If my hon. friend will
allow me first to answer my hon. friend from Victoria and Carleton (Mr. Caldwell), who asked me the total amount paid on account of retirements and superannuation from the department during last year, one of the officers of the department has made a rough calculation, which is, of course, subject to correction, which shows that the total superannuation allowance of officers at ports retired under the Calder Act during the last year was $49,551.57. This is, of course, subject to correction. I do not want to bind the officers to a hasty calculation made on the floor of the House.
Replying to my hon. friend from North Toronto (Mr. Church): He has put three questions. First, what was the revenue derived from the port of Toronto during the last fiscal year; secondly, what is going to be done to the building on Wellington street; and thirdly, what
is going to be done about new office accommodation in Toronto. I may say that a more important question than either of the ones I have enumerated, and one that I was going to ask him to answer, and this goes really to the root of the whole trouble, is why was the old customs house in Toronto tom down? Part of it is left standing, and as my hon. friend has said, it has been my privilege to visit Toronto and examine the offices to see if there was any way of improving conditions and facilitating the service, with a view to securing greater efficiency from proper accommodation. From what I have seen df the exterior of the old custom house, the part that is left, I deplore that the building was ever tom down, because the part that is left, which is now used by the express, is one of the best buildings for the custom house officers in the whole city of Toronto. I do not see how you could justify the tearing down of that building, and am I to assume the burden of the difficulties which have followed from tearing it down? I do not think it would be fair to blame me for that. I admit that the conditions in Toronto are bad, but I must say that it is due to the fact that the old building, which was a good and substantial building, was tom down. My artistic taste may not be as good as that of others, but judging by the carvings and stonework on the part that is left, it struck me that the old building must have been a very fine one, and I do not see how you can justify tearing it down.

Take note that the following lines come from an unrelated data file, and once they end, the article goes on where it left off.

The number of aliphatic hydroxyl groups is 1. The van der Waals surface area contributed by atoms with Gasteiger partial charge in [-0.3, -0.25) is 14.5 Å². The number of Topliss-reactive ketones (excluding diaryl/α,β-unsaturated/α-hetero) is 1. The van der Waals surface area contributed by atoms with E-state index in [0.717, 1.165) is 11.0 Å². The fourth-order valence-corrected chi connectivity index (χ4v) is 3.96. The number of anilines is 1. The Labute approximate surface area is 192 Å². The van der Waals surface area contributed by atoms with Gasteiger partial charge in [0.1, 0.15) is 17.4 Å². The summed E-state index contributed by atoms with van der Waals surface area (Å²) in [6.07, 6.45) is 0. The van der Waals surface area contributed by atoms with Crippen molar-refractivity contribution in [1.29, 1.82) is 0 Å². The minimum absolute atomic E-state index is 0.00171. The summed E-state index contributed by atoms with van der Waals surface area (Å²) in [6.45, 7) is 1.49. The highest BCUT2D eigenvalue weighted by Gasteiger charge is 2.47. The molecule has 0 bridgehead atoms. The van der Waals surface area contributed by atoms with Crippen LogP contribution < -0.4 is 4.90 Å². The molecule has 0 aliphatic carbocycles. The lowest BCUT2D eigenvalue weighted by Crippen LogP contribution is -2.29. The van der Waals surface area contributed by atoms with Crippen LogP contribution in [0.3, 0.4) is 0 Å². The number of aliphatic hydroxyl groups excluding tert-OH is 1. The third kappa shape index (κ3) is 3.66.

Topic: CUSTOMS AND EXCISE